Squalls, knockdown and Chinese gybe - Robin Knox-Johnston with the latest from the 5 Oceans 13/11/06

You would not want to be around this boat at the moment. She is like a seagull with a broken wing and I am in a murderous mood.

Every batten in the mainsail is broken and having got across the Inter Tropical Convergence zone, when we ought to be making about 12 knots into the SE Trades, we are limping along at 4 knots with at least two days of repairs to do. There goes my chances of seeing the test match and, of course, the longer this takes the more pressure there is on my fuel supplies.

The problem came about as I was trying to get through for an interview at 4 pm. The system did not work. It was as I was trying to sort that out that the squall hit. I had seen it earlier, a dark cloud to the east, but had become engrossed in trying to sort out the connection. Anyway, the next moment the boat is on its side, I climbed on deck, the autopilot had given up as it could not control 32 knots of wind. I grabbed the helm but I could not control it either. I eventually had to give up the helm to let go the reacher sheet. Saga Insurance swung round downwind. I started to roll up the reacher but the furler twisted on itself and jammed.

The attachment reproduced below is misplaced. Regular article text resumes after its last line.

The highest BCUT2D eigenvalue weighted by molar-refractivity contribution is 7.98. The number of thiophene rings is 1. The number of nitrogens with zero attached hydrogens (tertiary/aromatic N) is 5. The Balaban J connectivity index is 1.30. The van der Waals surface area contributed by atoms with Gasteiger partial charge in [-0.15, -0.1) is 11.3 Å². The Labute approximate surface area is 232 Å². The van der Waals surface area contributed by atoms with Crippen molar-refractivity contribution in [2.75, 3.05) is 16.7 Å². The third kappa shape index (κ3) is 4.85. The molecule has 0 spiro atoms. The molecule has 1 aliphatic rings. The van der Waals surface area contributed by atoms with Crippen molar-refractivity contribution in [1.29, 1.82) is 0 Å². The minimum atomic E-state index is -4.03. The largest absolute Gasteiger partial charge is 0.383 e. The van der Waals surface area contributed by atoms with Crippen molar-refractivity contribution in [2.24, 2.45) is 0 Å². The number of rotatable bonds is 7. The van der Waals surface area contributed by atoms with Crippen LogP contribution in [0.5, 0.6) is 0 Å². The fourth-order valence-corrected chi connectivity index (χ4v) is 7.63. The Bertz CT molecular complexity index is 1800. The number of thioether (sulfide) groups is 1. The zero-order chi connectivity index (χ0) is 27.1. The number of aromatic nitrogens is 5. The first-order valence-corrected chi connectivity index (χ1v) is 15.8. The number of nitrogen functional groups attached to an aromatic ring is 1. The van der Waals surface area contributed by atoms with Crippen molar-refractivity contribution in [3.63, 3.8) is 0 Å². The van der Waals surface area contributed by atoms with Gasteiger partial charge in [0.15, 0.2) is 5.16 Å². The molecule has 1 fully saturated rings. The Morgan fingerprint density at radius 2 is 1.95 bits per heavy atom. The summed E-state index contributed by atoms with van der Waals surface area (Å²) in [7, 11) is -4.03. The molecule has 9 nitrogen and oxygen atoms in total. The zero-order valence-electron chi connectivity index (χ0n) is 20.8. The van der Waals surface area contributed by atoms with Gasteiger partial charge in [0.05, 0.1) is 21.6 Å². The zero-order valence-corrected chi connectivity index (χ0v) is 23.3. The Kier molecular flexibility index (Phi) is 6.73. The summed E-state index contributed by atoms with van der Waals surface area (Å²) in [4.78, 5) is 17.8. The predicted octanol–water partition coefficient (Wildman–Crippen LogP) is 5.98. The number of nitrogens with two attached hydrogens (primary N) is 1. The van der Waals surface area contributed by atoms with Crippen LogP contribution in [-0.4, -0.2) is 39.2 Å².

I now had half a reacher out of control, and bashing itself to pieces, and a main that needed to be reduced. I reactivated the autopilot and went forward to try and roll up the rest of the reacher and that was when the Chinese gybe occurred. I have to say I expected to look aloft and see the worst and there it was. The mainsail had swung back and hit the runners and broken every single batten, some in three places.

It took another 40 minutes to get the reacher under control and below decks. I had to do it in little stages as if I let too much halyard go the sail just dropped into the water or pulled out ahead out of reach. It took a further hour to sort out the mess on deck and then I started on the mainsail. Its now down to two reefs, but that involved having to cut away the lazy jacks which were caught round an extended batten. I have two bits of the lowest batten below now, but need to get the other bit out which won’t be easy, and then work my way up the sail.

This is going to take at least to days, possibly three. So I lose even more time.